KC Group founder on building a hair and beauty empire in S’pore

kc group founders kcuts

Brian Ng, 43; Bernard Ng, 41; and Samuel Pei, 41; first met each other when they were pursuing a degree in accountancy at Nanyang Technological University (NTU).

Being in business school, it’s no surprise that the three made a move to dive into the entrepreneurship world together.

In their first year of university in 2003, they launched their first business — an advertising and printing company called Bideas. Still operational today, it was inspired by students’ frequent need to print banners, posters and other collateral for their projects.

A decade later, the trio embarked on yet another business venture, this time dipping their toes in the hair and beauty industry.

Founded in 2013, KC Group — initially named after the acronyms ‘Korean Concept Group’ — has since grown to become one of Singapore’s fastest-growing hair and beauty group, helming a team of more than 300 creative hairstylists and beauty professionals.

They started out with Kcuts, a quick-cuts chain

Venturing into the beauty space had never crossed their minds, but a simple chat over coffee changed things up for them.

Back in 2012, they were leisurely having coffee in a mall while waiting for their wives — who had also gone into business together, running enrichment centers — when they noticed a vacant shop lot at Fusionopolis.

The 300 sq ft space inspired us to brainstorm ideas for our next business. It had to satisfy four criteria: It should be a cash business, be scalable, have good profit margins, and be in trend.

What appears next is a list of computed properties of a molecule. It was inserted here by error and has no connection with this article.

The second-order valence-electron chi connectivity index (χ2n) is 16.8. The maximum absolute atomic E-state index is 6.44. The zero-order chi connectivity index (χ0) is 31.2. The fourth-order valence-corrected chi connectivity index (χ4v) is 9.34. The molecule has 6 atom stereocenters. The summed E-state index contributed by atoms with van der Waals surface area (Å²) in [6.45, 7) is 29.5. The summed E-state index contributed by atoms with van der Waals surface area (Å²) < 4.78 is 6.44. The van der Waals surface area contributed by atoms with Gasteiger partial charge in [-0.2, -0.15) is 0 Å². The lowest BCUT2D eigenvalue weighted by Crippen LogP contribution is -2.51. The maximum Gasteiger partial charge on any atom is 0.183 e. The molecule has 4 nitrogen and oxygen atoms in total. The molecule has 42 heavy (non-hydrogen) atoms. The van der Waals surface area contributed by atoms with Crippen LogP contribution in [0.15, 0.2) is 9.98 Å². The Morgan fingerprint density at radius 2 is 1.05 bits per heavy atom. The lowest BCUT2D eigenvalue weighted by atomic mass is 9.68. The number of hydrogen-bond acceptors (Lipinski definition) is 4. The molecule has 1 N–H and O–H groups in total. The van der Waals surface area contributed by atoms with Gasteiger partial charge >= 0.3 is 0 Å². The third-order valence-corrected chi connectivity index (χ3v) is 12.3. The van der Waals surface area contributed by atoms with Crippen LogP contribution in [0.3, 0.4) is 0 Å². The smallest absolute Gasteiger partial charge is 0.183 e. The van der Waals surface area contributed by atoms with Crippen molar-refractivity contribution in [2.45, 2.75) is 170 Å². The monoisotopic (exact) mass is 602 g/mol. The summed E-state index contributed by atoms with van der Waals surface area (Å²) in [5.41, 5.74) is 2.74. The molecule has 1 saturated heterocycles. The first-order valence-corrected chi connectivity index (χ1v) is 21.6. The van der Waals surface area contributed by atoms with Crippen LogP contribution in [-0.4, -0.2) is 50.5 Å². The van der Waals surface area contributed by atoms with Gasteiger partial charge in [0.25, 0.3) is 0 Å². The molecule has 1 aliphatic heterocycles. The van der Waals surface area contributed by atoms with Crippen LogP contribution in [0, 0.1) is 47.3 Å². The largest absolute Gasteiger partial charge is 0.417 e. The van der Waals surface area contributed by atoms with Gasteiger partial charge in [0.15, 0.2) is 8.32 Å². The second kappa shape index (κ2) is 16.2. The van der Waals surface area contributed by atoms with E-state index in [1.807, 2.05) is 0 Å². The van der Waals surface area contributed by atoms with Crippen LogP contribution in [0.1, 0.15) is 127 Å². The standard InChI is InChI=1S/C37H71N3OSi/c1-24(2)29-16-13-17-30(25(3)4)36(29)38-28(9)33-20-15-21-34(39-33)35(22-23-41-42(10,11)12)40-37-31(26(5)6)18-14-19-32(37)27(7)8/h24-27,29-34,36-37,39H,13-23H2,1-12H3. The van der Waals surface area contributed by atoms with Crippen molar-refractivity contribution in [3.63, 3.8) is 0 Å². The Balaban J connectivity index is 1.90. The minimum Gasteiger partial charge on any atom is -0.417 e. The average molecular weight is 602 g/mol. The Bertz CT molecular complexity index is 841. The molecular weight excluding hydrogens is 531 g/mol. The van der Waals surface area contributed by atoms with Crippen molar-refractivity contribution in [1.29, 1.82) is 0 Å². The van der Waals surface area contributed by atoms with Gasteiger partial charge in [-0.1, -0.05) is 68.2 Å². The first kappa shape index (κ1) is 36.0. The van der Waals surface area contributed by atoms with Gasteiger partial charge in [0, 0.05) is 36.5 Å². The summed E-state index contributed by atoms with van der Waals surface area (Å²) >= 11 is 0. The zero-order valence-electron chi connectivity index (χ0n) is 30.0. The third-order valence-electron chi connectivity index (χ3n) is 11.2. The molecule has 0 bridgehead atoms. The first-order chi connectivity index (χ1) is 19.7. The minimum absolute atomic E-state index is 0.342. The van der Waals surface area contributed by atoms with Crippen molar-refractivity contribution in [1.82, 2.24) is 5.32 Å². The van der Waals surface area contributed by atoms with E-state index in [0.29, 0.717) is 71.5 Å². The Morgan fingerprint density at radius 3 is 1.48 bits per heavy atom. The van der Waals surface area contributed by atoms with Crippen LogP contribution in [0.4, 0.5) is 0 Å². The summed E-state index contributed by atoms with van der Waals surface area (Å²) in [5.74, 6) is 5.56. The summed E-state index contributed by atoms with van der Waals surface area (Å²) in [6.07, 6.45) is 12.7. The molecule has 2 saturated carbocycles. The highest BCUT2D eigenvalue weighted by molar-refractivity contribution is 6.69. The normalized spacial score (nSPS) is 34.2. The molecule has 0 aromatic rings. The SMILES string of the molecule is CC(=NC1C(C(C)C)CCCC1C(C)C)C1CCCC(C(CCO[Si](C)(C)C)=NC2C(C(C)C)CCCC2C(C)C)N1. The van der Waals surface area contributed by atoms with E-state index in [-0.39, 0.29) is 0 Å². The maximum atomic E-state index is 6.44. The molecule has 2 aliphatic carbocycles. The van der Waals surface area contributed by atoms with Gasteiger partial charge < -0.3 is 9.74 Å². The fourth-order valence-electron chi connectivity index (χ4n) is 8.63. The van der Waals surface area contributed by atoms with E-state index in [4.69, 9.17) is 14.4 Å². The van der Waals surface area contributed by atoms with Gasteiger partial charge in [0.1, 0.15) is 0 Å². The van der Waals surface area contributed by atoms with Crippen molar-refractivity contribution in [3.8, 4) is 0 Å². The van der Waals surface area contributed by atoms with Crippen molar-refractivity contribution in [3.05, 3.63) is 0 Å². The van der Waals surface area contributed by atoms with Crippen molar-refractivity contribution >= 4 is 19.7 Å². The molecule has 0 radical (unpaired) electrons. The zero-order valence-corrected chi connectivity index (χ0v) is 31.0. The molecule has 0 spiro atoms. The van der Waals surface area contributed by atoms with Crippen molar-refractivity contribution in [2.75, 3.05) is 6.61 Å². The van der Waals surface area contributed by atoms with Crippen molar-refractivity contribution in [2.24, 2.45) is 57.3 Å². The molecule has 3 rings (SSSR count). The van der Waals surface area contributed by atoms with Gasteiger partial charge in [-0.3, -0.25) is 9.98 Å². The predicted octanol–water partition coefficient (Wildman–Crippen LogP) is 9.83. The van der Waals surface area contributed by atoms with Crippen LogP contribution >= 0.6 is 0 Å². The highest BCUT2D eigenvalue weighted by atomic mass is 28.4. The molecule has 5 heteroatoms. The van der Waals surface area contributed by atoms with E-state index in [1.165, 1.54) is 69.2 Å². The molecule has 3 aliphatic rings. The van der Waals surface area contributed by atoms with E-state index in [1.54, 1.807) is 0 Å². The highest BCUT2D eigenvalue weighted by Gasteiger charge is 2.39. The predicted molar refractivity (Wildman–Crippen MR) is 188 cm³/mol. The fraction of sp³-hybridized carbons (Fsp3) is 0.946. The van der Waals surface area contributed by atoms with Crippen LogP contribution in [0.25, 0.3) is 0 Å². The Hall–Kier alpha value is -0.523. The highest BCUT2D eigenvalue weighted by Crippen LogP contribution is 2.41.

– Samuel Pei, co-founder and director of KC Group

The Singapore market was on the cusp of undergoing a retail K-transformation, and Korean concepts were steadily going mainstream. Riding on the rising Korean beauty (K-beauty) trend then, they came up with the idea of ​​Kcuts, a no-frills quick-cuts hair salon chain that offers affordable Korean-style haircuts in just 10 minutes.

To help achieve this vision, they hired a South Korean hair stylist to train their staff, who is now the chief director-stylist in the Group.

Kcuts outlet at Waterway Point / Image Credit: KC Group

In 2013, they opened the first Kcuts outlet in Fusionopolis, before going on to open a string of other outlets in heartland malls in the following years.

In the last year alone, they opened 12 outlets. “Many money changers and laundry shops had folded during the pandemic, making more spaces available,” explained Samuel.

The pandemic has also emphasized the need for digitalisation, which prompted them to launch a mobile app for Kcuts, which is progressively being rolled out across all its outlets now. Through the ‘kcutsGo’ app, users can skip the queue, go cashless, and enjoy flash deals and loyalty benefits, among other things, with a few simple taps on their phone.

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Apgujeong Hair Studio outlet at Novena / Image Credit: KC Group

Besides Kcuts, KC Group founded new hair concepts every year. This includes Apgujeong Hair Studio, a full-service Korean hair salon; Myeongdong Hair Studio and Kerluxe Hair Studio, another full-service hair salon brands that dominate neighborhoods and office areas; Aoyama Hair Studio, a Japanese hair salon; and James Barker Barber as well as Clippers Barber, which are both based on English gentlemen barbering concepts.

New concepts were created to address the needs of different target audiences in our market. By positioning our brands to cater to the different price and age segments of the market, we effectively enlarged our market share. … By expanding into new concepts, it also creates a diversification of risks so that our group becomes more resilient in any stage of the economic cycle.